The role of attention in creative cognition remains controversial. Neuroimaging studies have reported activation of brain regions linked to both cognitive control and spontaneous imaginative processes, raising questions about how these regions interact to support creative thought. Using functional magnetic resonance imaging (fMRI), we explored this question by examining dynamic interactions between brain regions during a divergent thinking task. Multivariate pattern analysis revealed a distributed network associated with divergent thinking, including several core hubs of the default (posterior cingulate) and executive (dorsolateral prefrontal cortex) networks. The resting-state network affiliation of these regions was confirmed using data from an independent sample of participants. Graph theory analysis assessed global efficiency of the divergent thinking network, and network efficiency was found to increase as a function of individual differences in divergent thinking ability. Moreover, temporal connectivity analysis revealed increased coupling between default and salience network regions (bilateral insula) at the beginning of the task, followed by increased coupling between default and executive network regions at later stages. Such dynamic coupling suggests that divergent thinking involves cooperation between brain networks linked to cognitive control and spontaneous thought, which may reflect focused internal attention and the top-down control of spontaneous cognition during creative idea production.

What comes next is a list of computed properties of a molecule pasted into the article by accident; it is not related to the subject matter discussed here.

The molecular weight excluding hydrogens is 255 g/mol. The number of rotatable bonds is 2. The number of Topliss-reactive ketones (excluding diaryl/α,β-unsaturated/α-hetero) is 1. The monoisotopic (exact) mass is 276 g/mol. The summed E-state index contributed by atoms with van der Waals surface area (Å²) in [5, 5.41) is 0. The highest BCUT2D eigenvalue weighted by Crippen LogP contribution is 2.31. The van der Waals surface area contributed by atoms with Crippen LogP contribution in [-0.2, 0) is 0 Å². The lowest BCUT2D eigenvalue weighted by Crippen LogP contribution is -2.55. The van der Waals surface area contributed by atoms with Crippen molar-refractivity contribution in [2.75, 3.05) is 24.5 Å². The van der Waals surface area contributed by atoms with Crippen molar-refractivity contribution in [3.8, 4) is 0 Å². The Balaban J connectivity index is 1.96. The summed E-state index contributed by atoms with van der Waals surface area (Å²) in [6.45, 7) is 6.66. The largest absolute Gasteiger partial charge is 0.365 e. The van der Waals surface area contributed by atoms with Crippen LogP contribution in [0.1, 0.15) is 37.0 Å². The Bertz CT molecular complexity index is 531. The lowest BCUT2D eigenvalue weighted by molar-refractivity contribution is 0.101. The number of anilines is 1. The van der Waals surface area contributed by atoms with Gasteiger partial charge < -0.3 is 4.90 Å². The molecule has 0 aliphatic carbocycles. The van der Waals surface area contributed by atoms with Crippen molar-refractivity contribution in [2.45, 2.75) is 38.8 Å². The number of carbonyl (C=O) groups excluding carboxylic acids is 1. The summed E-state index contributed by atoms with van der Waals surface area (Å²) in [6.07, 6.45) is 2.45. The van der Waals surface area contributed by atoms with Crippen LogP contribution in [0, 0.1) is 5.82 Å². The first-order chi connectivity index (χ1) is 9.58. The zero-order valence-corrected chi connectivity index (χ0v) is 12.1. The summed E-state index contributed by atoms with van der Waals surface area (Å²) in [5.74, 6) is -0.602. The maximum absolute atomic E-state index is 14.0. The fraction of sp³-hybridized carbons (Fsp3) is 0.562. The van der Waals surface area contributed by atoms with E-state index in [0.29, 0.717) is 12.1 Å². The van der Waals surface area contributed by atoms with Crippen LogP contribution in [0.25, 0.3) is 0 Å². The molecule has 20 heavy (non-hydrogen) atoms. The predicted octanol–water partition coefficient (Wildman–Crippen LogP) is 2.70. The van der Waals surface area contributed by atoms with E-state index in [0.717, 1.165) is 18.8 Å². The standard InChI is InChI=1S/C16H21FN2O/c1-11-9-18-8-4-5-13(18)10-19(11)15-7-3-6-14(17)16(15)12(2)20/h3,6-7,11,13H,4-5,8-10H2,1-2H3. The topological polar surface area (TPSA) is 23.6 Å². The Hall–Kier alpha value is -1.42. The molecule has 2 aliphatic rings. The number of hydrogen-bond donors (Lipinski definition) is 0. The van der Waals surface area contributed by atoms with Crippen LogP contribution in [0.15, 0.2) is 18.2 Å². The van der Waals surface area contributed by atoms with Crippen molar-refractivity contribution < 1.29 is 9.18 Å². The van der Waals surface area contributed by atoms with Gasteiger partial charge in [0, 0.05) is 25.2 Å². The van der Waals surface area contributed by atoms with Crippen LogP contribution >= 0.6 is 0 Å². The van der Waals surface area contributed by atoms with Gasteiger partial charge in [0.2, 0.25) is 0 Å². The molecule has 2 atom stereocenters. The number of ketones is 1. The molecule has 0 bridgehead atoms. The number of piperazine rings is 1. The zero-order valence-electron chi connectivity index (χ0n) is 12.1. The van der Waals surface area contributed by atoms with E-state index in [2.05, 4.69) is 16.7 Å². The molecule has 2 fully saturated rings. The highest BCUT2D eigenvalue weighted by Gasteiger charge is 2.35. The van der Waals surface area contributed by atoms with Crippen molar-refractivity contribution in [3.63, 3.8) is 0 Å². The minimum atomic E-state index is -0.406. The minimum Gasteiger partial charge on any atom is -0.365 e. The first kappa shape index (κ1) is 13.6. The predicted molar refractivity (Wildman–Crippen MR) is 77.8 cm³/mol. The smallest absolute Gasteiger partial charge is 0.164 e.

No MeSH data available.


Related in: MedlinePlus